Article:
Acting President Neville Pinto reported that student enrollment at UofL will be approximately 21,500 for the fall semester. The figure includes 2,900 incoming freshmen with an ACT test score average of 25.5 and a cumulative high school grade point average of 3.6, with 465 of them qualifying for the honors program.
The meeting ended on a down note when Chairman Larry Benz reported that he has yet to obtain information about a $38 million loan from the University to the UofL Foundation without board approvals.
Jason Tomlinson, chief financial officer for the Foundation, has described the loan as a “receivable agreement,” benefitting both the University and the Foundation. Specifically, the loan was made to the UofL Real Estate Foundation, an arm of the Foundation.
When he’s announcing a contract extension for one of his coaches, Tom Jurich often says he likes to judge people on how they handle adversity. The University of Louisville athletic director has been quite adept at negotiating through tough times himself lately.
At the Bobby Petrino press conference, Jurich said he was most impressed with how Petrino handled himself when his team was 0-3 at the beginning of the 2015 season.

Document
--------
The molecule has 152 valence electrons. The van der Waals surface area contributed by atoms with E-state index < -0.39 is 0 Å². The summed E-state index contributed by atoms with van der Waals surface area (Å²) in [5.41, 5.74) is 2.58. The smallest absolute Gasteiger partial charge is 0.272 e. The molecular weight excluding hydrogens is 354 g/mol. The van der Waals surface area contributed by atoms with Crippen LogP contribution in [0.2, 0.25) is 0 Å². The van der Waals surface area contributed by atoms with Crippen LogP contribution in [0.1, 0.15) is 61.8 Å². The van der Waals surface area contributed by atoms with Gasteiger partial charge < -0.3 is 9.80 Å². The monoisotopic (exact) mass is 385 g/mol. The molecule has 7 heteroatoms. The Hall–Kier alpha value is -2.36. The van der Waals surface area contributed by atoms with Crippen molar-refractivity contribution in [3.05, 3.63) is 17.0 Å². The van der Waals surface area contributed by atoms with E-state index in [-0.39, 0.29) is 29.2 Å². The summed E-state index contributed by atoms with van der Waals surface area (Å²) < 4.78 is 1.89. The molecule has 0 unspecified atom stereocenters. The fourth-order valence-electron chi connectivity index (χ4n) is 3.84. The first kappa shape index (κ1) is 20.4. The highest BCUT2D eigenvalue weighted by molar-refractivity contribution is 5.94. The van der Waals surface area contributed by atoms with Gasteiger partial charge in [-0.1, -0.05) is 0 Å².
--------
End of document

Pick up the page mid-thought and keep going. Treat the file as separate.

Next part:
“We were winless and the ship could have gone in a much different direction,” said Jurich. “Bobby kept everybody together, kept the kids’ heads raised up high, with great attitudes, and we finished very strong, beating Texas A&M in that bowl game. I really look to evaluate people when the chips are down.”
Like when there seems to be a dark cloud hovering over Belknap Campus for a while now. A time that creates uncertainty on many fronts, that would not surprisingly pose a severe test of loyalty from an individual as highly respected as Tom Jurich nationally.